commentary by Roger Erickson
Could the ‘platinum coin option’ solve the U.S. debt crisis?
What we really need are anthropologists to solve our fiscal problems. Read on, to grasp why.
This murky story starts with a seemingly isolated, and arcane question. Does the Pete Peterson Institute like the platinum-coin option for real, or do they just see it as a way to reduce future public spending, and hoard more of the existing currency supply among the plutocrats? Answering that arcane question, however, requires assessing the context - involving class & clan competition, and competing social paradigms held by the feuding sub-groups competing to shape group policy. Hint: you can't coordinate without communicating.
[And wow. Some of the other factions REALLY don't understand fiat currency!]
Initially, I can't tell if Pete Peterson is evil, or just ignorant about dynamic operations. Any evidence to tilt one way or the other?
Turns out Pete's had multiple interviews on Charlie Rose, so I'm going through them, to see if it helps shed some light on this baffling situation. It's revealing, from the start.
Jump to the 6 min mark here, to see Pete's views on the American dream.
Ok, Pete Peterson is a typical child of immigrants, like so many of us. Unlike others, however, he took a narrow path and became an absolute acolyte of Milton Friedman, working out of the Death Star (U-Chicago Economics Dept). Pete now clearly believes that in order to attain liquidity, "money" has to be saved up - even by the issuer of fiat liquidity notation!
I'd love to ask him how we "save" inter-personal credit, optimism and goodwill - aka, social credits; aka, social liquidity. Just to see how he answers.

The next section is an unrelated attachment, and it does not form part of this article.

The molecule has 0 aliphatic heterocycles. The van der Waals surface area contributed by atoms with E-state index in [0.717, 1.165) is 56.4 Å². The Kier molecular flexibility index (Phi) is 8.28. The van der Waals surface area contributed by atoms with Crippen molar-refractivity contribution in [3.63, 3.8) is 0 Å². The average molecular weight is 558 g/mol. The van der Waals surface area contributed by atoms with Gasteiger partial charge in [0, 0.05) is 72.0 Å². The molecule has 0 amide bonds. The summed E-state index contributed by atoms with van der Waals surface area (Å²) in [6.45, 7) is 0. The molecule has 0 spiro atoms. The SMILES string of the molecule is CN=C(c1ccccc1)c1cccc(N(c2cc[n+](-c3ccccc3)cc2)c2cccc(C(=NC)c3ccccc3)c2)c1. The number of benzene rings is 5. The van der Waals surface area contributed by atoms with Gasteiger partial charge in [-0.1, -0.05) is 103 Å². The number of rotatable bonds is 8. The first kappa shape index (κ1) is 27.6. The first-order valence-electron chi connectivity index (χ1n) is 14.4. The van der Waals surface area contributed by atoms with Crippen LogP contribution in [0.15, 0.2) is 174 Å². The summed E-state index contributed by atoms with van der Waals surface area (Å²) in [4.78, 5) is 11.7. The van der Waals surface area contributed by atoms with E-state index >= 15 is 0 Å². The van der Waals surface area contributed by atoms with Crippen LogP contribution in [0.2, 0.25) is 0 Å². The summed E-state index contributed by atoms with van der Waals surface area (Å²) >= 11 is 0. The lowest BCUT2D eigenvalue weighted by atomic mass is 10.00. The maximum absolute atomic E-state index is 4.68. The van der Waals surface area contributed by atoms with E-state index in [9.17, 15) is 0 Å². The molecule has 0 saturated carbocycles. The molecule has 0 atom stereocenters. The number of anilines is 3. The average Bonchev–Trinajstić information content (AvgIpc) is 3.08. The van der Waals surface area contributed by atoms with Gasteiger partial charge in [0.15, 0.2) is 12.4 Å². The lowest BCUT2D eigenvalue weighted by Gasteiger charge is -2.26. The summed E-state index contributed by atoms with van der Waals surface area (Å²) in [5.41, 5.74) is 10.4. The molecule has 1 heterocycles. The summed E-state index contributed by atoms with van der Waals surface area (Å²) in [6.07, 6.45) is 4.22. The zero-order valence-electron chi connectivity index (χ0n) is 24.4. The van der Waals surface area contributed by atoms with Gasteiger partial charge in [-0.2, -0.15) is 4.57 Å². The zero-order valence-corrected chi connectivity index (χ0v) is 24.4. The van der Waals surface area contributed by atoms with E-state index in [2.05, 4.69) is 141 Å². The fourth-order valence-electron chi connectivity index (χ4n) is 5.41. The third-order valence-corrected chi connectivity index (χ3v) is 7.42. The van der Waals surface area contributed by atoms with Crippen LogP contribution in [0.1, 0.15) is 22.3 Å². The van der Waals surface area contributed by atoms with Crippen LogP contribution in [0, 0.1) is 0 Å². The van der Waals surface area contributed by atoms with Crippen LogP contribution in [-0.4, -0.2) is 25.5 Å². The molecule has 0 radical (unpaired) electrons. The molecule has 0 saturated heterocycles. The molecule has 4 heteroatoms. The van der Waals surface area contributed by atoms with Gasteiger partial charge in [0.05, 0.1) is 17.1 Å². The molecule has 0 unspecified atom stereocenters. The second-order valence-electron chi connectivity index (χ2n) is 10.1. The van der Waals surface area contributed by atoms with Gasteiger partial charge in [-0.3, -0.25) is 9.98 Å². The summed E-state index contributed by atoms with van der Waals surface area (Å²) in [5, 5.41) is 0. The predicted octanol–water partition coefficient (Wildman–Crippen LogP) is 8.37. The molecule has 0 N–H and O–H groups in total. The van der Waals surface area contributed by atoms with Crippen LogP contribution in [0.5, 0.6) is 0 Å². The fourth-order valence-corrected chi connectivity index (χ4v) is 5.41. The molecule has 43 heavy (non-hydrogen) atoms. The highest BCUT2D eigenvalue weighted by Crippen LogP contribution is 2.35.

[How do other social species maintain liquidity? Do ants hoard pheromones?]
Pete either didn't notice, or never accepted, that we left the gold std in 1933?
It's a tragically ironic twist that a man who "cares so deeply" about loss of the American Dream, is absolutely the major peril to that dream ... and simply doesn't realize it. He wants to save the American Dream, by starving it of liquidity? It's confusing. Doesn't that imply that he wants us all to have one, and only one, fixed dream - nevermore to diversify and evolve? Note to Pete: there is no evolution without liquidity - only austerity, and death.
There may be a deep-seated social reality here. Innovative people want liquidity so they can rapidly explore all options. Conservative people want to avoid risks, and hoard existing assets. They both extrapolate their fears of one another to extremes.
To be fair, conservatives hyper-extrapolate their fear that freely exploring emerging options will "naturally" lead to hyperinflation and collapse. They're patient, organized control freaks, and hibernators. They panic at the thought of depleting hoarded static-assets.
To be fair, innovators hyper-extrapolate their fear that any constraint whatsoever to exploring emerging options will stifle all exploration, and "naturally" lead to debt-deflation and collapse. They're impatient, disorganized risk takers, and rebels. They're enraged by the thought of running up dynamic-asset Output Gaps.
In reality, conservatives don't want to enslave and kill everyone, they just want them to suffer, a little bit - so everyone stays properly "motivated"? That's controlling.
In reality, innovators don't want to risk everyone's lives, they just want them to maintain enough daredevil practice to avoid comatose hibernation - so everyone stays adequately alert and gets enough practice, whether they want to or not? That's pushy.
Surival tracks the messy back and forth of staying between those two tolerance limits? Can't the two camps get together and focus on smoother navigation, rather than wasteful oscillations? Isn't that failure to maintain prior levels of coordination the factor that is really killing the American Dream?
We can do this. Can anyone schedule a small, private meeting with Pete Peterson?